The Long Way Home - Louise Penny

The Long Way Home

By Louise Penny

  • Release Date: 2014-08-26
  • Genre: British Detectives
Score: 4.5
From 1,203 Ratings


A #1 New York Times Bestseller, Louise Penny's The Long Way Home is an intriguing Chief Inspector Gamache Novel.

Happily retired in the village of Three Pines, Armand Gamache, former Chief Inspector of Homicide with the Sûreté du Québec, has found a peace he'd only imagined possible. On warm summer mornings he sits on a bench holding a small book, The Balm in Gilead, in his large hands. "There is a balm in Gilead," his neighbor Clara Morrow reads from the dust jacket, "to make the wounded whole."

While Gamache doesn't talk about his wounds and his balm, Clara tells him about hers. Peter, her artist husband, has failed to come home. Failed to show up as promised on the first anniversary of their separation. She wants Gamache's help to find him. Having finally found sanctuary, Gamache feels a near revulsion at the thought of leaving Three Pines. "There's power enough in Heaven," he finishes the quote as he contemplates the quiet village, "to cure a sin-sick soul." And then he gets up. And joins her.

Together with his former second-in-command, Jean-Guy Beauvoir, and Myrna Landers, they journey deeper and deeper into Québec. And deeper and deeper into the soul of Peter Morrow. A man so desperate to recapture his fame as an artist, he would sell that soul. And may have. The journey takes them further and further from Three Pines, to the very mouth of the great St. Lawrence river. To an area so desolate, so damned, the first mariners called it the land God gave to Cain. And there they discover the terrible damage done by a sin-sick soul.


  • The Long Way Home

    By Bubbling Barb
    Louise Penny has a great way of holding your attention as she unfolds another mystery with Armand Gamache leading the way. An artist leaves a small town in Quebec. After not returning the search for Peter Morrow is lead by Gamache. There are some interesting twists along the way. I loved the way she involved an environmental problem in this story. Being from northern VT, I could relate to the area as well as the environmental impact this product has had to people.
  • Great and satisfying read

    By tracy b205
    The Gamache series blends solid mysteries with well developed characters and bursts of insight and humor. Highly recommended.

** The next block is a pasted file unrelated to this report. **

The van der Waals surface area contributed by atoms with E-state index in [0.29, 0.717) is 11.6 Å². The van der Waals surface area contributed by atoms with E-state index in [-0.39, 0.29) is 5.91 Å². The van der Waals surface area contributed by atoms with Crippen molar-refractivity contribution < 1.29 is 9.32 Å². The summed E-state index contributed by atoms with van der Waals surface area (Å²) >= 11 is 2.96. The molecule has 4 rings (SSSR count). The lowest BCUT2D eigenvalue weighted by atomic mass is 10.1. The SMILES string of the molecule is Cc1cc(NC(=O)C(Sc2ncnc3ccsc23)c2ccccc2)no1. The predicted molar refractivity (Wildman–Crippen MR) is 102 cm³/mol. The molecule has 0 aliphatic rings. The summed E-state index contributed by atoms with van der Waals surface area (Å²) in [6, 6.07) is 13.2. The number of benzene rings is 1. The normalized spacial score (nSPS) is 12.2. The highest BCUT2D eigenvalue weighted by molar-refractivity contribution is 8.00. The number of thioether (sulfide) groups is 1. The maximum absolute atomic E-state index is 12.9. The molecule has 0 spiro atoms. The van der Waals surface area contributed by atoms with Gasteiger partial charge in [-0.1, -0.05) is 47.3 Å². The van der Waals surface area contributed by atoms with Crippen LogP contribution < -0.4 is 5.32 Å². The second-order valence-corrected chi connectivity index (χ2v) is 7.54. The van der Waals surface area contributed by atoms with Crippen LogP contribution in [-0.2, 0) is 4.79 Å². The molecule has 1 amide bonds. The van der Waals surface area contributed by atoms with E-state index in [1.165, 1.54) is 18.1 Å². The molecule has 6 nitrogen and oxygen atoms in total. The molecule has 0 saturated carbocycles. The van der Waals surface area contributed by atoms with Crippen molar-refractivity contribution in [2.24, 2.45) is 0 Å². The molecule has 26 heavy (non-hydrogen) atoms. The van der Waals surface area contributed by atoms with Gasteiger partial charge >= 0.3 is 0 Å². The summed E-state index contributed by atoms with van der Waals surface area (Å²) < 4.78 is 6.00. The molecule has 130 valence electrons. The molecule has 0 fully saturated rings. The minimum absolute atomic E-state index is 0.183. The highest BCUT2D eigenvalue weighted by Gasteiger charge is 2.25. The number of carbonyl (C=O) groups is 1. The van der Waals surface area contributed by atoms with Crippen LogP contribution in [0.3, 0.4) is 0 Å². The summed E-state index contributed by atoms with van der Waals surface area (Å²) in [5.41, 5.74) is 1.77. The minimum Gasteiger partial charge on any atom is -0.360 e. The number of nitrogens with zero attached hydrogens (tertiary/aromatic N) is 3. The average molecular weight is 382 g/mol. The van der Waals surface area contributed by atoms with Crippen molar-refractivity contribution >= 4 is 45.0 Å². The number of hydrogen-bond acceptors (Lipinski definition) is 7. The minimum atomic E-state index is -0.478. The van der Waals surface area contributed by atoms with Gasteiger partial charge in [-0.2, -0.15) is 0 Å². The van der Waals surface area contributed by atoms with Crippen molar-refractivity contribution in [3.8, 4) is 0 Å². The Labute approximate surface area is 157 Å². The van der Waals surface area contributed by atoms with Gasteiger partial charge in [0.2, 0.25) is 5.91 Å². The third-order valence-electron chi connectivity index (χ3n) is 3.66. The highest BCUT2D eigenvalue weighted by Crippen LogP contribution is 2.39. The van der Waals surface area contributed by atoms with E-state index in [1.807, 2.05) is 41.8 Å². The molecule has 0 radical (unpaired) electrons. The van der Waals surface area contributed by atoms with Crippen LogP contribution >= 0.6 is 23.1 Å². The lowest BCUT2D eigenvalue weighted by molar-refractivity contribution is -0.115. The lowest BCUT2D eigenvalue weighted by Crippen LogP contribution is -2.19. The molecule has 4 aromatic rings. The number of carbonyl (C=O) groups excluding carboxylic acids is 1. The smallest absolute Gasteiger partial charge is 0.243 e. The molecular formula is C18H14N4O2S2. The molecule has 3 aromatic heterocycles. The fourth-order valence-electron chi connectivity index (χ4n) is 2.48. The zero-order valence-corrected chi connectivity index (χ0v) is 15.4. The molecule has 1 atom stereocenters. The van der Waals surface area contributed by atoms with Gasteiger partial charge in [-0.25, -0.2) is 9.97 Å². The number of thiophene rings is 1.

• No no no

    By Ms. Vaughn
    I've enjoyed this whole series, and this one for the most part. But to drag us so long through the mire and so clearly change character's developed personalities . . . No. (Almost spoiler alert) Myrna wouldn't have let her go. Neither Gamache nor Beauvoir would have allowed that ending either. Disappointed . . .
  • the Long Way Home

    By Anna Fred
    This is the first book in this series that I found boring and ridiculous. The Chief Inspector has also become boring and uninteresting. The character of Clara is annoying and very unlikable. Hopefully, if there is another book in this series, the author will return to the original tender of the mystery series.
  • The Long Way Home

    By GoGo Annie
    It simply does not get old. The characters of Three Pines are like family. The insights shared are those of growth, love, community and life. A very valued treasure.
  • A Long Way Home

    By Poprr
  • Trite and slow

    By Ali Tabassian
    An utterly disappointing book. Way too introspective with a slow drawn out plot and a whimper of a finish. I so wanted to give up on the book several time, but slumbered along hoping something interesting would happen. It didn't. The most interesting character is the pet duck.
  • Disappointing

    By Royjoyboy
    I've read a couple other books by Louise Penny that I rather enjoyed. Didn't love them but rather enjoyed them. Sometimes that's enough. With this one I gave up 3/4 of the way through. Such a lot of repetitious rot. The Tenth Muse indeed. A long boring search for Peter, a character not that interesting to start with. I see this is on the best seller list and the NYT gave it a favorable review. This is good. I wish it well. I must have missed something.
  • My favorite series

    By Christie0104
    Louise Penny once again beautifully captures the beauty and heartache of life through masterful storytelling. I have grown attached to her characters. I feel their pain, love their relationships with each other, and can picture exactly what their lovingly snarky comments would sound like. Definitely my favorite series.
  • The Long Way Home

    By PeachLegal
    I wanted to love it, but so much more introspective than the others that it was a slog until the last 75 pages.